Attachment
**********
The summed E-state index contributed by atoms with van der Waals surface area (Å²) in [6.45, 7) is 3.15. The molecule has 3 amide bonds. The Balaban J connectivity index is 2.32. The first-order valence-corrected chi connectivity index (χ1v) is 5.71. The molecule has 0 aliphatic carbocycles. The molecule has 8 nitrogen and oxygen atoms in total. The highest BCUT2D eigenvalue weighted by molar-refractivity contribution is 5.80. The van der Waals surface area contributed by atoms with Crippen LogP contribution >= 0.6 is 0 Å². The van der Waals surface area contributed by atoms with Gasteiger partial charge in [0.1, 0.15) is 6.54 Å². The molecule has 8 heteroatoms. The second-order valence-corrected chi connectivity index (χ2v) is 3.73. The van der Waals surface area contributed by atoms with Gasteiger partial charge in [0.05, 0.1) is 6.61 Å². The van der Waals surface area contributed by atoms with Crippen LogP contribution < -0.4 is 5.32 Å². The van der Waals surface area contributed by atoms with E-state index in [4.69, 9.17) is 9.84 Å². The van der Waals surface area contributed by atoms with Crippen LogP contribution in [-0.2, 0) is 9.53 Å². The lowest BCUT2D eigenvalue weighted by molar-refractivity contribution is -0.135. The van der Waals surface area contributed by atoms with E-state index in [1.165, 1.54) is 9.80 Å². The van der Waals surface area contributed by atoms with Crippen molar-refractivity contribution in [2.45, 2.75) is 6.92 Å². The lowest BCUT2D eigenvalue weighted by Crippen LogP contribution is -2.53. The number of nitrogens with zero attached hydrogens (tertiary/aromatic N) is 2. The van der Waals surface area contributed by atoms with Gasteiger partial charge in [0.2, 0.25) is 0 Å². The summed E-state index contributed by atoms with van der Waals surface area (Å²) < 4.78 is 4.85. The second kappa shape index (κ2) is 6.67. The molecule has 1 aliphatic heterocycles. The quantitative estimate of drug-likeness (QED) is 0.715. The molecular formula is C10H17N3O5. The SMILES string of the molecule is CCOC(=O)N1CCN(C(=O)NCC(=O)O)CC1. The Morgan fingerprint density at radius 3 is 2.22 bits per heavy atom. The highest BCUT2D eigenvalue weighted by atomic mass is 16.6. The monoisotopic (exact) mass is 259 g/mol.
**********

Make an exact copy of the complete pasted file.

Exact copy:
The summed E-state index contributed by atoms with van der Waals surface area (Å²) in [6.45, 7) is 3.15. The molecule has 3 amide bonds. The Balaban J connectivity index is 2.32. The first-order valence-corrected chi connectivity index (χ1v) is 5.71. The molecule has 0 aliphatic carbocycles. The molecule has 8 nitrogen and oxygen atoms in total. The highest BCUT2D eigenvalue weighted by molar-refractivity contribution is 5.80. The van der Waals surface area contributed by atoms with Crippen LogP contribution >= 0.6 is 0 Å². The van der Waals surface area contributed by atoms with Gasteiger partial charge in [0.1, 0.15) is 6.54 Å². The molecule has 8 heteroatoms. The second-order valence-corrected chi connectivity index (χ2v) is 3.73. The van der Waals surface area contributed by atoms with Gasteiger partial charge in [0.05, 0.1) is 6.61 Å². The van der Waals surface area contributed by atoms with Crippen LogP contribution < -0.4 is 5.32 Å². The van der Waals surface area contributed by atoms with E-state index in [4.69, 9.17) is 9.84 Å². The van der Waals surface area contributed by atoms with Crippen LogP contribution in [-0.2, 0) is 9.53 Å². The lowest BCUT2D eigenvalue weighted by molar-refractivity contribution is -0.135. The van der Waals surface area contributed by atoms with E-state index in [1.165, 1.54) is 9.80 Å². The van der Waals surface area contributed by atoms with Crippen molar-refractivity contribution in [2.45, 2.75) is 6.92 Å². The lowest BCUT2D eigenvalue weighted by Crippen LogP contribution is -2.53. The number of nitrogens with zero attached hydrogens (tertiary/aromatic N) is 2. The van der Waals surface area contributed by atoms with Gasteiger partial charge in [0.2, 0.25) is 0 Å². The summed E-state index contributed by atoms with van der Waals surface area (Å²) < 4.78 is 4.85. The second kappa shape index (κ2) is 6.67. The molecule has 1 aliphatic heterocycles. The quantitative estimate of drug-likeness (QED) is 0.715. The molecular formula is C10H17N3O5. The SMILES string of the molecule is CCOC(=O)N1CCN(C(=O)NCC(=O)O)CC1. The Morgan fingerprint density at radius 3 is 2.22 bits per heavy atom. The highest BCUT2D eigenvalue weighted by atomic mass is 16.6. The monoisotopic (exact) mass is 259 g/mol.